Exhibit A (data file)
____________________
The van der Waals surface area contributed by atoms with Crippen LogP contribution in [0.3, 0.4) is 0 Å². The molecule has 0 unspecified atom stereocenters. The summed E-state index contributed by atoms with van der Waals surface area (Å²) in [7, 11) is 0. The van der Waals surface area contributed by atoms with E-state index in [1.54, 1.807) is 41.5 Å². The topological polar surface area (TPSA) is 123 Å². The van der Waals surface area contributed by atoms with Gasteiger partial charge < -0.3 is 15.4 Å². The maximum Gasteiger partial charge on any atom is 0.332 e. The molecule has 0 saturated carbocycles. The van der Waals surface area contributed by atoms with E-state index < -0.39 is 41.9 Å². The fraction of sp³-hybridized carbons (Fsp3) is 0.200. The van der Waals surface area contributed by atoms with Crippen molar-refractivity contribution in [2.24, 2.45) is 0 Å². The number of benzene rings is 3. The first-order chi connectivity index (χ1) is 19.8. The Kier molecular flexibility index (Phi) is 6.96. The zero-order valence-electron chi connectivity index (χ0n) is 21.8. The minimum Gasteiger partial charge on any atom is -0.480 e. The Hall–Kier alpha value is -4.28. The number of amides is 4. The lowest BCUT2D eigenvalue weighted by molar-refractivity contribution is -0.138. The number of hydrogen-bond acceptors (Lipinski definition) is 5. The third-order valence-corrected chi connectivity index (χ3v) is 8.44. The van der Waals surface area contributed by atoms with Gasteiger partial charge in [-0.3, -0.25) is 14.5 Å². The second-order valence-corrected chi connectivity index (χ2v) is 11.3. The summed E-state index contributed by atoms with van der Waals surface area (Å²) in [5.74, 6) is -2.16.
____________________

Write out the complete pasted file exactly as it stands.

The van der Waals surface area contributed by atoms with Crippen LogP contribution in [0.3, 0.4) is 0 Å². The molecule has 0 unspecified atom stereocenters. The summed E-state index contributed by atoms with van der Waals surface area (Å²) in [7, 11) is 0. The van der Waals surface area contributed by atoms with E-state index in [1.54, 1.807) is 41.5 Å². The topological polar surface area (TPSA) is 123 Å². The van der Waals surface area contributed by atoms with Gasteiger partial charge < -0.3 is 15.4 Å². The maximum Gasteiger partial charge on any atom is 0.332 e. The molecule has 0 saturated carbocycles. The van der Waals surface area contributed by atoms with E-state index < -0.39 is 41.9 Å². The fraction of sp³-hybridized carbons (Fsp3) is 0.200. The van der Waals surface area contributed by atoms with Crippen molar-refractivity contribution in [2.24, 2.45) is 0 Å². The number of benzene rings is 3. The first-order chi connectivity index (χ1) is 19.8. The Kier molecular flexibility index (Phi) is 6.96. The zero-order valence-electron chi connectivity index (χ0n) is 21.8. The minimum Gasteiger partial charge on any atom is -0.480 e. The Hall–Kier alpha value is -4.28. The number of amides is 4. The lowest BCUT2D eigenvalue weighted by molar-refractivity contribution is -0.138. The number of hydrogen-bond acceptors (Lipinski definition) is 5. The third-order valence-corrected chi connectivity index (χ3v) is 8.44. The van der Waals surface area contributed by atoms with Gasteiger partial charge in [-0.3, -0.25) is 14.5 Å². The second-order valence-corrected chi connectivity index (χ2v) is 11.3. The summed E-state index contributed by atoms with van der Waals surface area (Å²) in [5.74, 6) is -2.16.